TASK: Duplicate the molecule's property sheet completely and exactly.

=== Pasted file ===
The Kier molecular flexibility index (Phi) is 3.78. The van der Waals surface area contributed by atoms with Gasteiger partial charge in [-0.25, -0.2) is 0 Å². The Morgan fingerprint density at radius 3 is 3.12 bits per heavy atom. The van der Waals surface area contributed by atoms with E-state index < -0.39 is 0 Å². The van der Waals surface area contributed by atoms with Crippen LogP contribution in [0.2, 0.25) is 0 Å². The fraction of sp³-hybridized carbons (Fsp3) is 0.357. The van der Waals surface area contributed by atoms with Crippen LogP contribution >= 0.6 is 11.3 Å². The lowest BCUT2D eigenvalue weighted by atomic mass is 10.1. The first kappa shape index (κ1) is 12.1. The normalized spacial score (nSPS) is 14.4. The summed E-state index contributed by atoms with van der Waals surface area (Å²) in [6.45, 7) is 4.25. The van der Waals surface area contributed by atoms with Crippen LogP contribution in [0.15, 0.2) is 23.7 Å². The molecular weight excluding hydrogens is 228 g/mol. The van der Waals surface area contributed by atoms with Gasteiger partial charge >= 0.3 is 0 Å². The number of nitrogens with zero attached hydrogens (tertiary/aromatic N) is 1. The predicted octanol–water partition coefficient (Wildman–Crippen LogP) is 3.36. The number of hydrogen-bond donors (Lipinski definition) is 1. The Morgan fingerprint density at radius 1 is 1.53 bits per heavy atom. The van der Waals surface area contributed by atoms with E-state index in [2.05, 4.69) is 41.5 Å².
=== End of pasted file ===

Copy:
The Kier molecular flexibility index (Phi) is 3.78. The van der Waals surface area contributed by atoms with Gasteiger partial charge in [-0.25, -0.2) is 0 Å². The Morgan fingerprint density at radius 3 is 3.12 bits per heavy atom. The van der Waals surface area contributed by atoms with E-state index < -0.39 is 0 Å². The van der Waals surface area contributed by atoms with Crippen LogP contribution in [0.2, 0.25) is 0 Å². The fraction of sp³-hybridized carbons (Fsp3) is 0.357. The van der Waals surface area contributed by atoms with Crippen LogP contribution >= 0.6 is 11.3 Å². The lowest BCUT2D eigenvalue weighted by atomic mass is 10.1. The first kappa shape index (κ1) is 12.1. The normalized spacial score (nSPS) is 14.4. The summed E-state index contributed by atoms with van der Waals surface area (Å²) in [6.45, 7) is 4.25. The van der Waals surface area contributed by atoms with Crippen LogP contribution in [0.15, 0.2) is 23.7 Å². The molecular weight excluding hydrogens is 228 g/mol. The van der Waals surface area contributed by atoms with Gasteiger partial charge >= 0.3 is 0 Å². The number of nitrogens with zero attached hydrogens (tertiary/aromatic N) is 1. The predicted octanol–water partition coefficient (Wildman–Crippen LogP) is 3.36. The number of hydrogen-bond donors (Lipinski definition) is 1. The Morgan fingerprint density at radius 1 is 1.53 bits per heavy atom. The van der Waals surface area contributed by atoms with E-state index in [2.05, 4.69) is 41.5 Å².